Yep, the headline’s right people – an astronaut found sunken treasure from way up in space and kept the thing secret until his dying days.
In a way, it’s the ultimate selfish act. ‘Oh that old thing? Yeah I know where it is. Not gonna tell you where, though. Cya!’
Yet on the other hand, I also bear great respect for Mercury 7 space-lad Gordon Cooper for trolling everyone around him for decades on end.
While on the job during the record-breaking Faith 7 flight in 1963, Cooper was scanning for nuclear launch sites over the course of 22 revolutions around Earth when he found numerous objects deep beneath the sea.
Following the flight, he then came down into the Pacific without notifying NASA or the Department of Defense – he took some notes and never told anyone about it for 40 years.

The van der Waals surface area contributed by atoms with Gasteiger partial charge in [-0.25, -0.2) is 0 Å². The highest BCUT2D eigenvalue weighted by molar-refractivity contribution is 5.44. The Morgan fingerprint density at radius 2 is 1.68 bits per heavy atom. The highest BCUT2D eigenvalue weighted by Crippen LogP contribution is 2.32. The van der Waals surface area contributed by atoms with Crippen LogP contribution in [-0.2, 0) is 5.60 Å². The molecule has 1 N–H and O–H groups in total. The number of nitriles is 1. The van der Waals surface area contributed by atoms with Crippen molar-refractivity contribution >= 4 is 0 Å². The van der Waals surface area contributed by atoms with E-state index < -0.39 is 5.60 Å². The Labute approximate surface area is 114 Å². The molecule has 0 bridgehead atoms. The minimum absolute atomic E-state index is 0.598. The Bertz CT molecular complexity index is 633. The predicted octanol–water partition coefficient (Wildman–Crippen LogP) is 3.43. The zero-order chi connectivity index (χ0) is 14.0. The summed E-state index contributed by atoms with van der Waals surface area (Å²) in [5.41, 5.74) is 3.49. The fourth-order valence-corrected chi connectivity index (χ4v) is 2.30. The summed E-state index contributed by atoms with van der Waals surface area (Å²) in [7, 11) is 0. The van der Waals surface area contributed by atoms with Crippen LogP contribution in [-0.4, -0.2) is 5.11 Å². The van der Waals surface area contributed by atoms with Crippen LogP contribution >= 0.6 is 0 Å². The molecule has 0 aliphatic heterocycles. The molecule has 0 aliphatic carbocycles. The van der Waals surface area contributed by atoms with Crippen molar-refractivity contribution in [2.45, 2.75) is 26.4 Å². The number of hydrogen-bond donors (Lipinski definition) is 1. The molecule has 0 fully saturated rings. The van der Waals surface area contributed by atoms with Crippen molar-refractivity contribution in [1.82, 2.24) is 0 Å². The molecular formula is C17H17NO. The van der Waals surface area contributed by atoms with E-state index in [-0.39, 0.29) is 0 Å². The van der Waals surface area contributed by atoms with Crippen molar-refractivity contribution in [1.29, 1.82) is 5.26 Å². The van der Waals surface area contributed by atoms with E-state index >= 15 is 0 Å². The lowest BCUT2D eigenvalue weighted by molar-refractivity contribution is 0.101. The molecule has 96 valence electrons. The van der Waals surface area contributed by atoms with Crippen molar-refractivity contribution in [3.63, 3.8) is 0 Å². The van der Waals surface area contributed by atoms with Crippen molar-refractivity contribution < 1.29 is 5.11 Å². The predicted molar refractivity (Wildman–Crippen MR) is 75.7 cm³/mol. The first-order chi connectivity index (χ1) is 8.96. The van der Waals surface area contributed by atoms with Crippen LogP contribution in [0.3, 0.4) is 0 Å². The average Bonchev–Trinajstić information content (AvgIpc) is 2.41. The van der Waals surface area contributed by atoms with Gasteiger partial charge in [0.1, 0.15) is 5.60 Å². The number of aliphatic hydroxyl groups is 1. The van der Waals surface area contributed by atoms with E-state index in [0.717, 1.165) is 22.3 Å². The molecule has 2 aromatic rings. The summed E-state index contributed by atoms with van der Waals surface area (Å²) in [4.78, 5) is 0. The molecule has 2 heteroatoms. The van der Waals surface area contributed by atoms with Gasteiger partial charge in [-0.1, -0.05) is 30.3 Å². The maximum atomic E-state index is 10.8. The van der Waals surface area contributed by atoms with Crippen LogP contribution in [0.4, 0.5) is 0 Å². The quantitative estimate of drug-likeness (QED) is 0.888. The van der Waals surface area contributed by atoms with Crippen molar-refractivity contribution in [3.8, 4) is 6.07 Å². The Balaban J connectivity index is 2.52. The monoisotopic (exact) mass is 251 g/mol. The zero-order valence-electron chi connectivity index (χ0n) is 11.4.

Prior to his death in 2004, he shared the capsule of info with pro treasure hunter Darrell Miklos.
He’s since produced Cooper’s Treasure, with indie production studio Ample as well as Steven Spielberg’s Amblin Television.
He deduced right away that they were shipwrecks because they were smaller, yet they were out in the middle of nowhere — very isolated locations throughout the Caribbean, Atlantic, Gulf of Mexico, South America and off the coast of Florida
We did a lot of research together and we were setting up expeditions with my father, initially, and my father broke away.
We have an estranged relationship, my father and I, so Gordon and I developed a really strong bond.
We want to bring to light the new stories of the shipwrecks that have yet been discovered, tell the story and share that with the world, and share it with the host countries that allow us to do the research and survey in their countries.
That’s what we’re trying to do – to open a dialogue about the past with the host countries.
Cooper’s Treasure premiered last April.